I believe that diversity and inclusion in equestrian sport provide us not just an opportunity to compete with people from all over the world, but it also gives us a chance to explore and understand people from different nations, cultures, ethnicity, and gender and their perspective of equestrian sports. It also helps us learn what other equestrian sports exist in the world. Through diversity in equestrian sports, we can also learn and create rules and regulations beyond borders that can provide the safety and fair treatment of the horses. It will help us to extend help to horses in need, save them from animal cruelty, and give them a second chance. It is through diversity and inclusion that we can end stereotypes in countries like Pakistan that equestrian sport is only for males.
Horses and equestrian sports have a very special place in my heart. It was through this sport that I got a chance to meet some amazing people and make some lifelong friendships. It was our common interest in the equestrian sport that helped me meet my now fiancé. We have a dream to build a rehabilitation farm for OTTBs and introduce them to second careers. If I receive this scholarship award, I would use this money to adopt my first OTTB and train with him/her for our eventing career.
In the end, I would like to conclude by saying that through diversity and inclusion in the equestrian sport we can learn, grow and empathize with equestrian enthusiasts from all over the world and use it as an asset to improve our sport by making it safer and more exciting for generations to come.
Get Involved: Muhammad’s essay speaks to the power of equestrian teams for making horses accessible to young people and providing them with a solid horsemanship foundation in a climate and culture that is welcoming and supportive of all. The Intercollegiate Horse Show Association‘s (IHSA) mission statement speaks directly to diversity and inclusion: “The mission of the IHSA is to provide equestrian competition for all college and university students regardless of riding level, gender, race, sexual orientation or financial status. The IHSA is dedicated to promote sportsmanship, horsemanship and academic excellence.” IHSA’s sister organization, the Interscholastic Equestrian Association (IEA), serves grades 4 through 12. IEA now has a nationwide membership of approximately 14,000 students; IHSA encompasses 40 Regions in 8 Zones with over 400 member colleges in 45 states and Canada and represents 10,000 members.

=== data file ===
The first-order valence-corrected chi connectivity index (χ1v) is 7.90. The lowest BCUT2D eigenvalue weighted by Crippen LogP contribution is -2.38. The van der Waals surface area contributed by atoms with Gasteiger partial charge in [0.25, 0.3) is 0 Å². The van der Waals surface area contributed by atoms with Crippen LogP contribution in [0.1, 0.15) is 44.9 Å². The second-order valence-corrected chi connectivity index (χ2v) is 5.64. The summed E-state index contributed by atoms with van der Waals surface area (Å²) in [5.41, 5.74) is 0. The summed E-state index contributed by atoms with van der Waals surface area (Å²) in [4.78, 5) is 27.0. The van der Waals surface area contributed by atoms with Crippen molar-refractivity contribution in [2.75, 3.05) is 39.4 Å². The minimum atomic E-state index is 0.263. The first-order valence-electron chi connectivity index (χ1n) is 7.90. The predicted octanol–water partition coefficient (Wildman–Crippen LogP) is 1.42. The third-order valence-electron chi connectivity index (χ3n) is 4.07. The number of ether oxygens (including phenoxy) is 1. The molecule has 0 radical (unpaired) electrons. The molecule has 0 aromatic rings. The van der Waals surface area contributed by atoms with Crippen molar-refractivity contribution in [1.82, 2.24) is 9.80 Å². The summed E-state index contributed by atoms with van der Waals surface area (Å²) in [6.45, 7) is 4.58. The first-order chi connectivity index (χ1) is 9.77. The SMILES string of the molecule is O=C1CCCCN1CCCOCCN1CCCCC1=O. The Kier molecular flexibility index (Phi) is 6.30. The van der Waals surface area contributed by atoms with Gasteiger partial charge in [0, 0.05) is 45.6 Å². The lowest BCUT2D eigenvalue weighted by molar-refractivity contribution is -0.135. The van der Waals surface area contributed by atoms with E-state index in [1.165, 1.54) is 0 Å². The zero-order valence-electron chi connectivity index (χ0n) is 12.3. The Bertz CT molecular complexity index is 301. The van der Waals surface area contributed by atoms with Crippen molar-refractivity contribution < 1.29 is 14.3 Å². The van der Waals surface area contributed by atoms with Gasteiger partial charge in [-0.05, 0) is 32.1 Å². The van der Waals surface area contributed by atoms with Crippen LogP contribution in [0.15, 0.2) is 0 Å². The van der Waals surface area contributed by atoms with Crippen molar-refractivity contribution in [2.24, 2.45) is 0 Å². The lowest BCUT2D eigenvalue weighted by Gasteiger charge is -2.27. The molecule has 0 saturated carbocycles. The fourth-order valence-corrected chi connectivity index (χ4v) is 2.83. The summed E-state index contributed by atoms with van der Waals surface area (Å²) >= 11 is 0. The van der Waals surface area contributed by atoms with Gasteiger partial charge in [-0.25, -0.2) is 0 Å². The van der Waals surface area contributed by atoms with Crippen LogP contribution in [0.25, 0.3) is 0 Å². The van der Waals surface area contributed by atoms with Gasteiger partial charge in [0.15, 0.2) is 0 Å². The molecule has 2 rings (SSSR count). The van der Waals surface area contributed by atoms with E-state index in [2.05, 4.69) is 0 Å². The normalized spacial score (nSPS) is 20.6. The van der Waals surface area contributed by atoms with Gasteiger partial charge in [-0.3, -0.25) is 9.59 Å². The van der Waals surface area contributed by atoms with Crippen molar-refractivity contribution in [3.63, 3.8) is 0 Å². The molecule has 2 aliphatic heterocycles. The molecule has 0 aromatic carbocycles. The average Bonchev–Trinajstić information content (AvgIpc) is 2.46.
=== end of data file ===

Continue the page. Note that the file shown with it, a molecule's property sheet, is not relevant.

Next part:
Individual disciplines have programs as well: see the USEA Intercollegiate Eventing Program, which Muhammad’s team participates in, and a new USEA program aimed at middle school and high school eventers will be rolled out in 2021. Here is a list of USEF affiliated Intercollegiate Equestrian Programs.
Does your school or alma mater have a program? If so, consider joining (and always invite others to come sit at your table — you never know when you might be jump-starting a lifelong love of horses or new riding career path, like Muhammad!) If not, maybe you could get a program going.
If you’re beyond school age, there are other ways to help support these non-profit organizations. Many rely on donations of tack, gear and even horses. Contact programs directly to find out more.
Nation Media wishes to thank Barry and Cyndy Oliff, Katherine Coleman and Hannah Hawkins for their financial support of this Scholarship. We also wish to thank our readers for their support, both of this endeavor and in advance for all the important work still to come.